Al-Titi was arrested while visiting her brother Sabea in prison. She was blamed in an altercation with a guard who the family said had asked her to undergo a humiliating physical search. Israeli media have reported that she attempted to stab the guard with a pair of scissors. Her family said she pushed the guard.

She had known the captive exchange was coming, she said. When prison guards confiscated telephones and televisions after Oct. 7, mostly cutting the detainees off from the outside world, a hidden radio became a secret lifeline. The prisoners knew of the Hamas attacks, she said. They knew of the bloodletting in Gaza.

When news arrived of Israeli raids to locate young militants inside the camp, she was terrified. “My brain would be going crazy, thinking, who was hurt? Was it my friends? My family?”

She knew something was wrong the day her cellmates, most of them arrested for petty crimes, tried to turn down the radio when she approached. Her uncle, a member of one of Nablus’s armed groups, had been killed. Hearing that sentence from inside a prison cell “almost broke me,” she said.

Back in Balata, the total lack of contact with Al-Titi after Oct. 7 had a similar effect on her mother, Khittam. On Friday, she arrived hours early at the Beitunia municipality to await news of her daughter. She was so excited and anxious she could barely stand still. On Saturday morning, she said her heart was finally at peace. “She’s home,” she said. “She’s my daughter and she’s home, that’s all that could possibly matter to me.”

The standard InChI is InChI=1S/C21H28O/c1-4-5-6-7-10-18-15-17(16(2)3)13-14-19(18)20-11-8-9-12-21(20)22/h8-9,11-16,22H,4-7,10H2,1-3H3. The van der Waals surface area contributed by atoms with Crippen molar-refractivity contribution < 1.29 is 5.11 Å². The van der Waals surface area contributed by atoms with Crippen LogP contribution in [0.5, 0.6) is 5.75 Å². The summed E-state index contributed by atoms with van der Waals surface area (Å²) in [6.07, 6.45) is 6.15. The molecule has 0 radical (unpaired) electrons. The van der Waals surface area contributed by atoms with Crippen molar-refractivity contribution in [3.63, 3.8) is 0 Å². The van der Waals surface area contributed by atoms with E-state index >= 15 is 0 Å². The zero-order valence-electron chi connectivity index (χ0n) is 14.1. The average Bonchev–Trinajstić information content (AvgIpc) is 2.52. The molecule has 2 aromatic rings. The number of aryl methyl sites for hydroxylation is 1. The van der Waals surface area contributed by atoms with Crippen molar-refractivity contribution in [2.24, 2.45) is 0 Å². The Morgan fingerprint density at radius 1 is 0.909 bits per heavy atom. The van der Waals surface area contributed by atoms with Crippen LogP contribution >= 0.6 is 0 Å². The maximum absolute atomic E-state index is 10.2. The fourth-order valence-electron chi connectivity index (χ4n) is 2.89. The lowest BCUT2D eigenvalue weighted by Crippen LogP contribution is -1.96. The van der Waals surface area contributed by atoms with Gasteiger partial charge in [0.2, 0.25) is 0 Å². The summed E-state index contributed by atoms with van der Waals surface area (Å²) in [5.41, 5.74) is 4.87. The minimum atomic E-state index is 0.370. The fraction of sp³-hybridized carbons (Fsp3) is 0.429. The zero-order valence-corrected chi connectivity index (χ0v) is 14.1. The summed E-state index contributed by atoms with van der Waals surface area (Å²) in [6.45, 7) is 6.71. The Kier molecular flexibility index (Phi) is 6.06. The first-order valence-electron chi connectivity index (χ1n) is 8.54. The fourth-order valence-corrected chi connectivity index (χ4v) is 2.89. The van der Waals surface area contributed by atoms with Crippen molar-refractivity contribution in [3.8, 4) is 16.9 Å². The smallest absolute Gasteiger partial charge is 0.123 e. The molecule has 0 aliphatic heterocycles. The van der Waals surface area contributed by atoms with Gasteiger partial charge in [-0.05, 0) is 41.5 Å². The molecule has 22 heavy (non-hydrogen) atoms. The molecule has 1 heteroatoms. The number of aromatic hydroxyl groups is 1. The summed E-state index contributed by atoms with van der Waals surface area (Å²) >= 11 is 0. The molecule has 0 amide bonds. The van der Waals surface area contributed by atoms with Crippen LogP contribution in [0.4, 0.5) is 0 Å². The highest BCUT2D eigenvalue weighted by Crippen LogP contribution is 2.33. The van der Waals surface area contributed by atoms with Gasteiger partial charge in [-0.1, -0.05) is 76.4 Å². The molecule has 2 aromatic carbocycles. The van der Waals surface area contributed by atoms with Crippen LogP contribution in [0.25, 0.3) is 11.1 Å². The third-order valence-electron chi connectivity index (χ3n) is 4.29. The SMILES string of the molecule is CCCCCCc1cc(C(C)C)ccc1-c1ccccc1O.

But in the camp’s back streets, people described the prisoner release as only a brief clearing of the clouds before the storm they expect will inevitably return. “It’s hard to feel joy or excitement,” said Emad, a barber, who spoke on the condition that his last name be withheld out of concern for security. “In this camp, they arrest some, they release some, and then they arrest even more. It’s a circle.”

Close by, an Israeli airstrike this month killed five Palestinian fighters and wounded two, and the shock of that rare strike was still echoing through the camp. The building they had been gathered in was smashed to ruins. Friends and relatives were still in mourning.

Among the dead was 16-year-old Mohammed Emsamy, a boy who had revered the older fighters, said his aunt, Rania, and had been embarrassed when his female relatives told him off for spending time with them. His brother Ahmed, 15, was on the list shared by Israel’s Justice Ministry of 300 Palestinian women and teenagers slated for potential release in the captive swap. He was arrested weeks ago for throwing stones at the Israeli army, Rania said.

On Saturday, she was counting down the minutes until the list for that night’s releases was announced. But she feared what she would have to tell Ahmed when she saw him. “He doesn’t know yet. He doesn’t know that his brother was a martyr,” she said. “His uncle is preparing himself. He is going to find a way to tell him.”

The boys, their cousins said, did everything together. Went swimming, bought matching clothes, visited the park. Rania didn’t know how Ahmed might react to his brother’s death, but she was worried.

“How will we tell him?”